Point-of-use surveys are a type of intercept survey. Intercept surveys are a research method used when the members of a population are unknown (Toepel, 2016). When used in an online environment, intercept surveys take the form of either embedded surveys or pop-up surveys.
When used to assess digital object use/reuse, a point-of-use survey is an online survey triggered by specific user actions on a website, such as loading a webpage or interacting with an element on a webpage (e.g., downloading a digital object).
Point-of-use surveys typically ask a brief series of questions to users undertaking specific actions on a website. The goal is to learn more about the intended purpose for which users are undertaking those actions, and/or demographic information about users who undertake those actions. Such surveys typically only include a few questions and are optional. One of the most useful applications of this method for assessing digital object use/reuse would be to trigger a point-of-use survey when a digital object is downloaded, though not all tools allow such precise triggers. Other applications might include triggering a survey when a digital object is viewed or when users open web pages from which they are likely to download digital objects.
A point-of-use survey may be offered as an embedded survey or a pop-up survey. An embedded survey is located in a specific place on a website where users must actively seek it out. Often, those who feel compelled to do so are not a representative sample of visitors and may typically have strong opinions they want to share.
A pop-up survey, or a pop-up survey invitation, is triggered by predefined actions, appearing on-page and only to users who meet a defined criteria. While this may produce a higher number of responses, as well as responses more representative of the targeted population, pop-ups are considered more intrusive than embedded surveys. For this reason, cookies are typically used to ensure that a user only sees the survey one time. If they have already answered, declined, or closed the survey, cookies will stop the pop-up from reappearing. Pop-ups can be run for limited periods of time, and depending on the tool used, pop-ups can also be set to appear to only a certain percent of users.
Most high-quality survey platforms are able to display pop-ups in attractive modal windows that float above the webpage and do not require visitors to load a new page, therefore remaining unaffected by pop-up blockers. These are sometimes interchangeably referred to as “pop-overs.”
Many popular survey platforms provide pop-up or pop-over survey capabilities, and they can also be custom-built by web developers. While there are dozens of vendor hosted survey platforms, overviews of how to create pop-ups with three popular platforms can be found in this toolkit.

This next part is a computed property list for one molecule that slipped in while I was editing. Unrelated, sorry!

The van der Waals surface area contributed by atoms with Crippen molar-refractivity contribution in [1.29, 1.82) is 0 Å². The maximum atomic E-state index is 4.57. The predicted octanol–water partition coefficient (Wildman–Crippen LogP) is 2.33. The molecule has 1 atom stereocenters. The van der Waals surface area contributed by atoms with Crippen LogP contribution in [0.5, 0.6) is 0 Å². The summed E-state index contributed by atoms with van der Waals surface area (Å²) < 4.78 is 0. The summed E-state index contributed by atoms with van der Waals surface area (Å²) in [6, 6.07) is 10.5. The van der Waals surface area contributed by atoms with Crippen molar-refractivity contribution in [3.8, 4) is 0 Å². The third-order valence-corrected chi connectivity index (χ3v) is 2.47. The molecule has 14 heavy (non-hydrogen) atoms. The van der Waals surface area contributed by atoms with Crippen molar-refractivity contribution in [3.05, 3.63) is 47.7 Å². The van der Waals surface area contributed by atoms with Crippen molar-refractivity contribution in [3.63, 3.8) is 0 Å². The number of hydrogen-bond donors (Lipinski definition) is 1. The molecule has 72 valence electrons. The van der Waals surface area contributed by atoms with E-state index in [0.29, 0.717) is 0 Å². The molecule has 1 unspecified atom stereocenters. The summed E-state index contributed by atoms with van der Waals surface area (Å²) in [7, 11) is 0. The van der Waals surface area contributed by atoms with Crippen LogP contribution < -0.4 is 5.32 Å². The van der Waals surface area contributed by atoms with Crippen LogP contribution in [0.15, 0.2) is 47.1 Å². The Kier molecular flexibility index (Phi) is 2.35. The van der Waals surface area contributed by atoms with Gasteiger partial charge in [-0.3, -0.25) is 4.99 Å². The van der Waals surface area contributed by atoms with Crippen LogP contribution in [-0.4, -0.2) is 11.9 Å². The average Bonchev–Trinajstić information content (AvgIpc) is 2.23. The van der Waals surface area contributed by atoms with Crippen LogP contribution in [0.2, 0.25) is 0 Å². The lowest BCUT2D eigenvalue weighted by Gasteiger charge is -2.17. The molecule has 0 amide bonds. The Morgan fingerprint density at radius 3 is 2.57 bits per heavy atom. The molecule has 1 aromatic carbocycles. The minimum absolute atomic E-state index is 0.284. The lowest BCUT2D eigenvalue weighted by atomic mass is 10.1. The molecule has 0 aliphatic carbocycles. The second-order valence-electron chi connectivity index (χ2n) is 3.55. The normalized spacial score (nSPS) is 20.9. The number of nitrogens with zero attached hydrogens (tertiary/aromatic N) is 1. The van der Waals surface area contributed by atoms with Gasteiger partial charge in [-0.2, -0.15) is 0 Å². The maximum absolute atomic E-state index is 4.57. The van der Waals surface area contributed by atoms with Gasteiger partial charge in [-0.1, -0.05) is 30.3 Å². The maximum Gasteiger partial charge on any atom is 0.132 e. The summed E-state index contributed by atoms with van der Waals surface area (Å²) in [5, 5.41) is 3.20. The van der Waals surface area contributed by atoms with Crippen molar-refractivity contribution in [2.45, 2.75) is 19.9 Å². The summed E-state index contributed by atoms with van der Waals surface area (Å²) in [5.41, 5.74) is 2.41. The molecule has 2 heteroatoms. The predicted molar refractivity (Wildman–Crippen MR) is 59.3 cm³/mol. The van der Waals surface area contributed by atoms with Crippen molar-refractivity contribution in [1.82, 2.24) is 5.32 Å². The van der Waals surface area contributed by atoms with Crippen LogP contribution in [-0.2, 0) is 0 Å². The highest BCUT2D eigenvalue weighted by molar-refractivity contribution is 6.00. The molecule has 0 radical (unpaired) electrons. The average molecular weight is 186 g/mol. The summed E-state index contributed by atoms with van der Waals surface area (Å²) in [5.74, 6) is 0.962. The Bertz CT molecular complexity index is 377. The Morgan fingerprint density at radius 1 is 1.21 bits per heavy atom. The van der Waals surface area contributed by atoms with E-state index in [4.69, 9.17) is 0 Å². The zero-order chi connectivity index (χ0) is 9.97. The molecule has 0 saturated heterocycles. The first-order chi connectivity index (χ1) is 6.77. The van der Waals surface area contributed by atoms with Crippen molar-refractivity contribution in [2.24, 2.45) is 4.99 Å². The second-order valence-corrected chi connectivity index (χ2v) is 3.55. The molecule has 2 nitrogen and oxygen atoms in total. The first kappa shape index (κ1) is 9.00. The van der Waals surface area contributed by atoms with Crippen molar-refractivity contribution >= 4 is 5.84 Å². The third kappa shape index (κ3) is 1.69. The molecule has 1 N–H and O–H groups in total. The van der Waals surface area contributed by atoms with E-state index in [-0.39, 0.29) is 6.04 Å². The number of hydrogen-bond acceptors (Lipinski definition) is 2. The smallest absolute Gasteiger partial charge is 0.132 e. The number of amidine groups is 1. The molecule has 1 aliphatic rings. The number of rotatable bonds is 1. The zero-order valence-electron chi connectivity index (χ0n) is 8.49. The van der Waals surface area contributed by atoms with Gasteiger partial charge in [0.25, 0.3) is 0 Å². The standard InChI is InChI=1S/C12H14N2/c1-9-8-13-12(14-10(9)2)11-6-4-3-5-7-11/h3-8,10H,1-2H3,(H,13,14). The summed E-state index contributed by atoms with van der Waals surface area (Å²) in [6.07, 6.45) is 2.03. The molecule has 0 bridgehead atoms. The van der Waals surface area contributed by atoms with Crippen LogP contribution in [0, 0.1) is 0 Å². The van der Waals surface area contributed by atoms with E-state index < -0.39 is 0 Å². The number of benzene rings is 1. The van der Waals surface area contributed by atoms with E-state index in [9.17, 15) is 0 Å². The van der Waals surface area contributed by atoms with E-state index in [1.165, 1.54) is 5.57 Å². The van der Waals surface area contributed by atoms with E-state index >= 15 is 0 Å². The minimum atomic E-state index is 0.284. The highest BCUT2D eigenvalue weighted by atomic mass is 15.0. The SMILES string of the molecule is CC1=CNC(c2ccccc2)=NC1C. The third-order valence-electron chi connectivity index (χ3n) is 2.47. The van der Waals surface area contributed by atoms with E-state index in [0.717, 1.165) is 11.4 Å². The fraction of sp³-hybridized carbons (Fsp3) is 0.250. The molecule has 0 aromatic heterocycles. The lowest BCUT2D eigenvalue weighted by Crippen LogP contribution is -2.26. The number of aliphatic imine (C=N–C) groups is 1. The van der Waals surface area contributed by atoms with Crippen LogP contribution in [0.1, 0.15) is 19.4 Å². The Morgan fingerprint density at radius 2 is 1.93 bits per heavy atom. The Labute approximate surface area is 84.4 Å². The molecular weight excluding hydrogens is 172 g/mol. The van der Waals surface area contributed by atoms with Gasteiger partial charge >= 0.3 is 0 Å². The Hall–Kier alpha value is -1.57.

The D-CRAFT project team has created this sample point-of-use survey for digital collections to assist practitioners in conducting this method.
Practitioners should follow the practices laid out in the “Ethical considerations and guidelines for the assessment of use and reuse of digital content.” The Guidelines are meant both to inform practitioners in their decision-making, and to model for users what they can expect from those who steward digital collections.
Before requesting personally identifying information from respondents in a pop-up survey, consider whether the information is necessary. If it is, request only as much information as is needed. If possible, separate identifying information from survey responses after data collection and follow recommended practices for storing and protecting personal data. If Internet Protocol (IP) addresses are automatically collected and stored by the survey software, discard the data. IP addresses are widely considered to be personally identifying information. Explain your privacy practices to participants upfront, including whether the survey is anonymous and how personal data and other survey data will be protected, shared, retained, and managed.
If you work in a college, university, or other institution for higher education and intend to share the results of your survey beyond solely internal review and use, then you will likely need to contact your campus research board for human subjects research, frequently called “Institutional Review Boards” or IRB for short. The IRB is a critical resource and enforcing authority for ensuring that researchers follow ethical guidelines and protocols for human subject research. The IRB will review your survey plan and then authorize your survey. They also provide detailed guidelines for responsible practice, such as the aforementioned practices for gathering minimal, if any, identifying information. This IRB process only applies, however, if you work in higher education.
Association of Research Libraries, “LibValue — Digitized Special Collections,” accessed June 13th 2022.
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Toepoel, V. (2016). Introduction to online surveys. In Doing Surveys Online, pp. 1-18. London: SAGE Publications Ltd.
Contributors to this page include Joyce Chapman and Harriett Green.